Sam Houston Brown, my wife’s grandpa, and I met only once. It was at his supernaturally beautiful little house on the water at Gig Harbor. The family was gathered around a lovely brunch spread at the table and he was mostly quiet but smiled (my wife’s smile!) when I shook his hand. He didn’t break out his harmonica or his tuba or offer everyone “nips” from a bottle as he was often said to do. But he seemed happy and peaceful that morning as the silver peaks of Mount Rainier shone across the waters. I’m sad that I never got the chance to meet Nathalie, Sam’s wife of 64 years.
The church wasn’t large enough to hold all the mourners when he died. It was there, at his funeral, that I met most of the Brown clan. I saw Sam’s life rippling outward in strange and spectacular ways through that multitude. One of my wife’s cousins stood up and said that Sam was still with them, illuminated in the faces of all those who had loved him. It was a strange, sad and beautiful way to get to know Sam and the whole family, including six children, 15 grandchildren and two great-grandchildren.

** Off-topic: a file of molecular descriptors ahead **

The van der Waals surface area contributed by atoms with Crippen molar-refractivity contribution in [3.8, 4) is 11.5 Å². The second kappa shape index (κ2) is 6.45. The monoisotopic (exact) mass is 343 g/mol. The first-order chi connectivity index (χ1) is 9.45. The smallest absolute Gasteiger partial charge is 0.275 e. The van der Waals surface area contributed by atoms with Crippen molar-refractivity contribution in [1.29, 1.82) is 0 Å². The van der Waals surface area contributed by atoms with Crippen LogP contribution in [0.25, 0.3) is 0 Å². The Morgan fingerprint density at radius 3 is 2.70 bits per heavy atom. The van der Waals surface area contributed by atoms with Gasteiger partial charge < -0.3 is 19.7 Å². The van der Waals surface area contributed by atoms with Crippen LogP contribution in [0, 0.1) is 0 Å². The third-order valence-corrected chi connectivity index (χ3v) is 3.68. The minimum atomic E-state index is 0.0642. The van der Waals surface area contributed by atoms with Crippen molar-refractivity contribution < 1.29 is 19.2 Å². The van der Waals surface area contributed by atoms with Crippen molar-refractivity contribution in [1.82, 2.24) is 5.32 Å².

When Sam passed, they found him at his desk. He had been in the midst of writing his holiday epiphany letter, as was his tradition. His last words are so astonishing and so fitting that they make me want to cry. Here’s the entirety of Sam Brown’s last epiphany letter…
January 19, 2009
How say ye? Is the e-mail allowed to replace the handwritten Christmas card nowadays because of its ease and spread? Or is it too impersonal and limited, seeing as you lose the little extra comments to the recipients that show you really care about them? Also, what about folks who don’t have computers anyway? Thus this Epiphany letter is in the old pattern, but maybe for the last time.
So greetings to you all, fellow voyagers in 2009. It is so good to hear from you as you live this chapter in the book of your life. What variety we encounter! What courage we show! What witness we bear to what we believe!
I have started to move out of our beloved old house in Lakewood in favor of a retirement community apartment in the north of town.
The old dog is trying new tricks…